Vermont, a patent-rich state, is cracking down on so-called "patent trolling," a growing problem for entrepreneurs nationwide.
Patent trolls, experts say, typically snap up patents in droves. Their goal isn't to create products themselves, but to make money by pursuing dubious infringement claims against businesses that supposedly encroach on their patents. They threaten businesses with huge lawsuits if licensing fees aren't paid immediately, often without including even basic facts about the patent in question so businesses can look into the claims.
Now Vermont is fighting back.
On Wednesday, it passed a new law to protect businesses from bad-faith claims of patent infringement. Under the law, purported patent trolls can be sued by businesses that say they've been victimized, their customers or the state attorney general. Defendants who lose could be forced to pay all the victims' legal fees and damages of up to $150,000.
Patent trolls have become a significant problem in Vermont, said Betsy Bishop, president of the state's chamber of commerce. The state is among the top generators of patents per capita, and it's imperative that its robust startup community be safeguarded, she said.
"Vermont is forging ahead in technology innovation, biotech and bioscience," she said. "This law will help protect our industries and new businesses."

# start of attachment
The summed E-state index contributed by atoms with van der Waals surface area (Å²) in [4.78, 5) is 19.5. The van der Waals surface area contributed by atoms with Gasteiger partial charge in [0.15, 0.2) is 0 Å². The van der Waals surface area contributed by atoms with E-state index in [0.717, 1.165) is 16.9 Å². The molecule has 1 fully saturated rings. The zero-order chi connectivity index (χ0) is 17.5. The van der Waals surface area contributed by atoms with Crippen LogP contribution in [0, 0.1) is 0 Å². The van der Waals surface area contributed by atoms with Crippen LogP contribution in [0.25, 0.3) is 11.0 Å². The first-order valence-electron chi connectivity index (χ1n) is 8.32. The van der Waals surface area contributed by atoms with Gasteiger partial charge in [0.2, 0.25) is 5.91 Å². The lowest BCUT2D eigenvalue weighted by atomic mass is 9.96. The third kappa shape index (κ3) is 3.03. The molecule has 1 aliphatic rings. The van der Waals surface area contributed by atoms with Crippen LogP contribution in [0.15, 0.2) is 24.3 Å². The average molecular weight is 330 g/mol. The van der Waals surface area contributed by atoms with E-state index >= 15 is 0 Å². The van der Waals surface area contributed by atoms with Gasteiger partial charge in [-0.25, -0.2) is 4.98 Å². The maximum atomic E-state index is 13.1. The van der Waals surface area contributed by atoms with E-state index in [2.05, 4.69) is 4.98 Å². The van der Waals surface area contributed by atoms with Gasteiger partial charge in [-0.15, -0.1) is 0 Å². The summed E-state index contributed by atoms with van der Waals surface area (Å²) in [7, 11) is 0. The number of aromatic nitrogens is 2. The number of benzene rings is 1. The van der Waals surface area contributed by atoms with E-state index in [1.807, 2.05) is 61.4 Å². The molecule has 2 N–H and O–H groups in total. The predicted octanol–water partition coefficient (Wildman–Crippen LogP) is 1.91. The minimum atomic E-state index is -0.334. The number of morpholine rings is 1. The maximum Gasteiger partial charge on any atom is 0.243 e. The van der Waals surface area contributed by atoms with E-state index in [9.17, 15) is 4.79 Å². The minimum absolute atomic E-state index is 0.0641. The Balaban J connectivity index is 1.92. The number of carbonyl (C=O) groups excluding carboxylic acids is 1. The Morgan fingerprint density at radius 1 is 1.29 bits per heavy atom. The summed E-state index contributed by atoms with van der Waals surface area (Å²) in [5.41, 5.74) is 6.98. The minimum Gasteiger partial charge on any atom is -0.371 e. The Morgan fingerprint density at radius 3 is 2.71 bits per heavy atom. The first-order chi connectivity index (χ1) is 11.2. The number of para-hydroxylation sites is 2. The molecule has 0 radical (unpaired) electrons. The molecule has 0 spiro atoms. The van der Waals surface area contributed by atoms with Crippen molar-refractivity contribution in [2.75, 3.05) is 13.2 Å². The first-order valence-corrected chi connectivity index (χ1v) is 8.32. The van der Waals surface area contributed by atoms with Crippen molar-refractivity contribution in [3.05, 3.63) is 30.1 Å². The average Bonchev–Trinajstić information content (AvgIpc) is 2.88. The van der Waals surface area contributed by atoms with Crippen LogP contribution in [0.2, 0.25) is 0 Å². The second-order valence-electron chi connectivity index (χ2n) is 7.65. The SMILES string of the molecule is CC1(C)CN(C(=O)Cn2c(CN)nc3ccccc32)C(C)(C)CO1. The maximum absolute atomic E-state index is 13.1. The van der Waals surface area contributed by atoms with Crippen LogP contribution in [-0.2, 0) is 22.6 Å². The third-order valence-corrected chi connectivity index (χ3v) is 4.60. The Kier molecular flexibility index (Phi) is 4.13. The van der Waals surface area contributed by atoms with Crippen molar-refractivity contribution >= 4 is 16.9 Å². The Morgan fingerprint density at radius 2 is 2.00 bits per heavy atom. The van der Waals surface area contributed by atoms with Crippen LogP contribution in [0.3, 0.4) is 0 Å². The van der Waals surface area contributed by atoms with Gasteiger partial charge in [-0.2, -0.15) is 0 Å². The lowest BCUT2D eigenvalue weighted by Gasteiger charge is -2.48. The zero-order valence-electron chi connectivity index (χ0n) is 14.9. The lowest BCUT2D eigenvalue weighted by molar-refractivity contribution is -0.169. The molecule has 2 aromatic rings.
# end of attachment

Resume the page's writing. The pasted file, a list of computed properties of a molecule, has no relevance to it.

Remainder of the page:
Not all patent infringement litigation is "abusive," said a U.S. Patent and Trademark Office spokesperson. But the agency supports efforts to ensure that the patent system is not taken advantage of in a way that "stifles innovation and harms competition and consumers," the spokesperson said.
The new law is a huge relief to the targets of patent trolls, many of whom are small businesses, said Peter Kunin, an intellectual property attorney with Vermont-based law firm Downs Rachlin Martin PLLC.
Kunin represents several small and medium-sized e-commerce and technology firms that he said have been the target of extortion attempts by patent trolls.
"My clients have received letters out of the blue that say, Pay us $25,000 in licensing fees [now] or we'll raise it to $50,000 in three months," he said. "The most dangerous part of this situation is that there's almost no cost to these patent trolls to send their demand letter."
But the cost to victims can be significant, said Kunin, The demand letters are often vague, and victims often face big legal fees and loss of new business as they spend time trying to investigate and fight bad-faith claims.
Kunin hopes Vermont's action will inspire similar federal laws. In February, House lawmakers in February introduced a bipartisan bill that, like the Vermont law, would force patent trolls to pay defendants' legal costs if their infringement case fails. The bill has been referred to a House subcommittee.
And earlier this month, U.S. Sen. Charles Schumer, D-N.Y., introduced a bill aimed at patent trolls that would allow the Patent and Trademark Office to establish permanently a review process for infringement disputes that's temporarily in place as a result of an earlier law. Under the bill, patent holders and businesses could ask the agency -- rather than the courts -- to review their cases and issue a decision. Schumer's bill has been referred to the Senate Judiciary Committee.
Meanwhile, Vermont's law may not protect patent trolls victims nationwide, "but it's one tool that Vermont business owners now have to help them in the long run."